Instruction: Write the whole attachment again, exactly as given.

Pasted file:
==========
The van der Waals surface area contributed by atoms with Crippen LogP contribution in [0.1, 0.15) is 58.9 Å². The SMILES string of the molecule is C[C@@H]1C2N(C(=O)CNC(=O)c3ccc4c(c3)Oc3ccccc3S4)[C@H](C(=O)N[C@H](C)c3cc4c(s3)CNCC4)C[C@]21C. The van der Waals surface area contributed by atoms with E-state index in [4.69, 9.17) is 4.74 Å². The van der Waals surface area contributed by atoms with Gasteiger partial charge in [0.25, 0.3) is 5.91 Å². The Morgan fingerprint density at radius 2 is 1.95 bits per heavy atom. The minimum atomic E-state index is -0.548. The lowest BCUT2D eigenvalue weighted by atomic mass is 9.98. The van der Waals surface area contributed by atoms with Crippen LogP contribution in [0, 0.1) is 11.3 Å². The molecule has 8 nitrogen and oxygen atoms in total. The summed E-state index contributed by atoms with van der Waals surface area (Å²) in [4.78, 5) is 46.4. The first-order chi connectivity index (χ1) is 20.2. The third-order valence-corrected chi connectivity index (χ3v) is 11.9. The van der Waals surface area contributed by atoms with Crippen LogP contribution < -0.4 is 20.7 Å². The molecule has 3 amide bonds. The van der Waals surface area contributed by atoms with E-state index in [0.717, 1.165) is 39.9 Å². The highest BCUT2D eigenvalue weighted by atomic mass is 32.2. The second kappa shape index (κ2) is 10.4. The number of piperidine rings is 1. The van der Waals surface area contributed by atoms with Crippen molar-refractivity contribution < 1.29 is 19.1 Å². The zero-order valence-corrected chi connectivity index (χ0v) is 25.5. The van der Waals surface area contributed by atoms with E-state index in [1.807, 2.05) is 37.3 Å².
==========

The van der Waals surface area contributed by atoms with Crippen LogP contribution in [0.1, 0.15) is 58.9 Å². The SMILES string of the molecule is C[C@@H]1C2N(C(=O)CNC(=O)c3ccc4c(c3)Oc3ccccc3S4)[C@H](C(=O)N[C@H](C)c3cc4c(s3)CNCC4)C[C@]21C. The van der Waals surface area contributed by atoms with E-state index in [4.69, 9.17) is 4.74 Å². The van der Waals surface area contributed by atoms with Gasteiger partial charge in [0.25, 0.3) is 5.91 Å². The Morgan fingerprint density at radius 2 is 1.95 bits per heavy atom. The minimum atomic E-state index is -0.548. The lowest BCUT2D eigenvalue weighted by atomic mass is 9.98. The van der Waals surface area contributed by atoms with Crippen LogP contribution in [0, 0.1) is 11.3 Å². The molecule has 8 nitrogen and oxygen atoms in total. The summed E-state index contributed by atoms with van der Waals surface area (Å²) in [4.78, 5) is 46.4. The first-order chi connectivity index (χ1) is 20.2. The third-order valence-corrected chi connectivity index (χ3v) is 11.9. The van der Waals surface area contributed by atoms with Crippen LogP contribution < -0.4 is 20.7 Å². The molecule has 3 amide bonds. The van der Waals surface area contributed by atoms with E-state index in [0.717, 1.165) is 39.9 Å². The highest BCUT2D eigenvalue weighted by atomic mass is 32.2. The second kappa shape index (κ2) is 10.4. The number of piperidine rings is 1. The van der Waals surface area contributed by atoms with Crippen molar-refractivity contribution < 1.29 is 19.1 Å². The zero-order valence-corrected chi connectivity index (χ0v) is 25.5. The van der Waals surface area contributed by atoms with E-state index in [1.807, 2.05) is 37.3 Å².